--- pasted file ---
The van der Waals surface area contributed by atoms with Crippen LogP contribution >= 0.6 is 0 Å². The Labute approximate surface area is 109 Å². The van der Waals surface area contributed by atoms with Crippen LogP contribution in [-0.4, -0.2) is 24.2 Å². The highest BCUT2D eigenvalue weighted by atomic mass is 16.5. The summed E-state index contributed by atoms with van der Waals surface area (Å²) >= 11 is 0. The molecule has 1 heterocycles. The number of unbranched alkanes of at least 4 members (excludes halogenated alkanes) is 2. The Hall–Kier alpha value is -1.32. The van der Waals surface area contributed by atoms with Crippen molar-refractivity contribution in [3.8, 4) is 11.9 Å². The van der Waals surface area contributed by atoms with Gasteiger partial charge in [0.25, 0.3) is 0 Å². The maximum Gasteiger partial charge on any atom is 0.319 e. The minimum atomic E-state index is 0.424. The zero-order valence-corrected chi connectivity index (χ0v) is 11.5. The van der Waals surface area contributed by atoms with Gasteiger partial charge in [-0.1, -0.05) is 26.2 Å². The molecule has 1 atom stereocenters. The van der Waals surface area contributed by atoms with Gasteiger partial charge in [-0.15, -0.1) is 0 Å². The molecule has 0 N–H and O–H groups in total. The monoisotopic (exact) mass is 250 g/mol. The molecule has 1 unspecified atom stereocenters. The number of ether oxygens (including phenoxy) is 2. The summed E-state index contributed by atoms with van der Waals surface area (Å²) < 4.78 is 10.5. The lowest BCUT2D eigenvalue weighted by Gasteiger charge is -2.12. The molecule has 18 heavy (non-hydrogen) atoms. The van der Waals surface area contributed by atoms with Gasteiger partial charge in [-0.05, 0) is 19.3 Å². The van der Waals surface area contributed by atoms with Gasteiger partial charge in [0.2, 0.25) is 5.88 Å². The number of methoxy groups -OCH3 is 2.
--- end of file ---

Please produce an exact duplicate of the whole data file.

The van der Waals surface area contributed by atoms with Crippen LogP contribution >= 0.6 is 0 Å². The Labute approximate surface area is 109 Å². The van der Waals surface area contributed by atoms with Crippen LogP contribution in [-0.4, -0.2) is 24.2 Å². The highest BCUT2D eigenvalue weighted by atomic mass is 16.5. The summed E-state index contributed by atoms with van der Waals surface area (Å²) >= 11 is 0. The molecule has 1 heterocycles. The number of unbranched alkanes of at least 4 members (excludes halogenated alkanes) is 2. The Hall–Kier alpha value is -1.32. The van der Waals surface area contributed by atoms with Crippen molar-refractivity contribution in [3.8, 4) is 11.9 Å². The van der Waals surface area contributed by atoms with Gasteiger partial charge in [0.25, 0.3) is 0 Å². The maximum Gasteiger partial charge on any atom is 0.319 e. The minimum atomic E-state index is 0.424. The zero-order valence-corrected chi connectivity index (χ0v) is 11.5. The van der Waals surface area contributed by atoms with Gasteiger partial charge in [-0.1, -0.05) is 26.2 Å². The molecule has 1 atom stereocenters. The van der Waals surface area contributed by atoms with Gasteiger partial charge in [-0.15, -0.1) is 0 Å². The molecule has 0 N–H and O–H groups in total. The monoisotopic (exact) mass is 250 g/mol. The molecule has 1 unspecified atom stereocenters. The number of ether oxygens (including phenoxy) is 2. The summed E-state index contributed by atoms with van der Waals surface area (Å²) < 4.78 is 10.5. The lowest BCUT2D eigenvalue weighted by Gasteiger charge is -2.12. The molecule has 18 heavy (non-hydrogen) atoms. The van der Waals surface area contributed by atoms with Gasteiger partial charge in [-0.05, 0) is 19.3 Å². The van der Waals surface area contributed by atoms with Gasteiger partial charge in [0.2, 0.25) is 5.88 Å². The number of methoxy groups -OCH3 is 2.